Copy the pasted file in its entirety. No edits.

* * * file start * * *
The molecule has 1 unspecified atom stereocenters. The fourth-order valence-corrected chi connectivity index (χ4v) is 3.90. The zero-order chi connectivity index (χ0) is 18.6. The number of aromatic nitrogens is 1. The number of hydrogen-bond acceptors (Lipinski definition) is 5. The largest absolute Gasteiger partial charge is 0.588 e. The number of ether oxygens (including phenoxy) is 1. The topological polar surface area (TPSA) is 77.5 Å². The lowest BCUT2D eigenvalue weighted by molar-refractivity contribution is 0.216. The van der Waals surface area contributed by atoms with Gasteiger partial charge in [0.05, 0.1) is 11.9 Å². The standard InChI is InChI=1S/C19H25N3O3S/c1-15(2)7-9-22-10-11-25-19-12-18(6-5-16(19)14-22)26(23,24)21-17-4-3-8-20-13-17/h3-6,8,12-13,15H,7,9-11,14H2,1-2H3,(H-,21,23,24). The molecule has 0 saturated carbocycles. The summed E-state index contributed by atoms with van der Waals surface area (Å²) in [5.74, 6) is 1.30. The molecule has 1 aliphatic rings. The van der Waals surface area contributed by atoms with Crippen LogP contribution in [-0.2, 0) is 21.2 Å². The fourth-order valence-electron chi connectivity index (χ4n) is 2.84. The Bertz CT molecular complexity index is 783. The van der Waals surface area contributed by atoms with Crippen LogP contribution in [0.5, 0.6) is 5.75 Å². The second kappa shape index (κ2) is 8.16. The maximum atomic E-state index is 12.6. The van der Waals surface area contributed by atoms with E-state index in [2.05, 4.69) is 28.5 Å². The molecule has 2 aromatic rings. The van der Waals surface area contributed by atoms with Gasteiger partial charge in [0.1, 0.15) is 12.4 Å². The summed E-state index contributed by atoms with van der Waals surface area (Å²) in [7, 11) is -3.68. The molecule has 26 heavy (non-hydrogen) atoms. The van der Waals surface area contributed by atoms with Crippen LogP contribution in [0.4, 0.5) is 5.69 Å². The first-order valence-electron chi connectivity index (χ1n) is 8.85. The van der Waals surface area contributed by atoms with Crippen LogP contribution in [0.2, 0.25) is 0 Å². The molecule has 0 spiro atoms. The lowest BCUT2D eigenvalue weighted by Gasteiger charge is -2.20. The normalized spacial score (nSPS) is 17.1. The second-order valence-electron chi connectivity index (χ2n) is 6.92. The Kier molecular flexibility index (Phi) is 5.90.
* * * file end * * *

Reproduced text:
The molecule has 1 unspecified atom stereocenters. The fourth-order valence-corrected chi connectivity index (χ4v) is 3.90. The zero-order chi connectivity index (χ0) is 18.6. The number of aromatic nitrogens is 1. The number of hydrogen-bond acceptors (Lipinski definition) is 5. The largest absolute Gasteiger partial charge is 0.588 e. The number of ether oxygens (including phenoxy) is 1. The topological polar surface area (TPSA) is 77.5 Å². The lowest BCUT2D eigenvalue weighted by molar-refractivity contribution is 0.216. The van der Waals surface area contributed by atoms with Gasteiger partial charge in [0.05, 0.1) is 11.9 Å². The standard InChI is InChI=1S/C19H25N3O3S/c1-15(2)7-9-22-10-11-25-19-12-18(6-5-16(19)14-22)26(23,24)21-17-4-3-8-20-13-17/h3-6,8,12-13,15H,7,9-11,14H2,1-2H3,(H-,21,23,24). The molecule has 0 saturated carbocycles. The summed E-state index contributed by atoms with van der Waals surface area (Å²) in [5.74, 6) is 1.30. The molecule has 1 aliphatic rings. The van der Waals surface area contributed by atoms with Crippen LogP contribution in [-0.2, 0) is 21.2 Å². The fourth-order valence-electron chi connectivity index (χ4n) is 2.84. The Bertz CT molecular complexity index is 783. The van der Waals surface area contributed by atoms with Crippen LogP contribution in [0.5, 0.6) is 5.75 Å². The second kappa shape index (κ2) is 8.16. The maximum atomic E-state index is 12.6. The van der Waals surface area contributed by atoms with E-state index in [2.05, 4.69) is 28.5 Å². The molecule has 2 aromatic rings. The van der Waals surface area contributed by atoms with Gasteiger partial charge in [0.1, 0.15) is 12.4 Å². The summed E-state index contributed by atoms with van der Waals surface area (Å²) in [7, 11) is -3.68. The molecule has 26 heavy (non-hydrogen) atoms. The van der Waals surface area contributed by atoms with Crippen LogP contribution in [0.4, 0.5) is 5.69 Å². The first-order valence-electron chi connectivity index (χ1n) is 8.85. The van der Waals surface area contributed by atoms with Crippen LogP contribution in [0.2, 0.25) is 0 Å². The molecule has 0 spiro atoms. The lowest BCUT2D eigenvalue weighted by Gasteiger charge is -2.20. The normalized spacial score (nSPS) is 17.1. The second-order valence-electron chi connectivity index (χ2n) is 6.92. The Kier molecular flexibility index (Phi) is 5.90.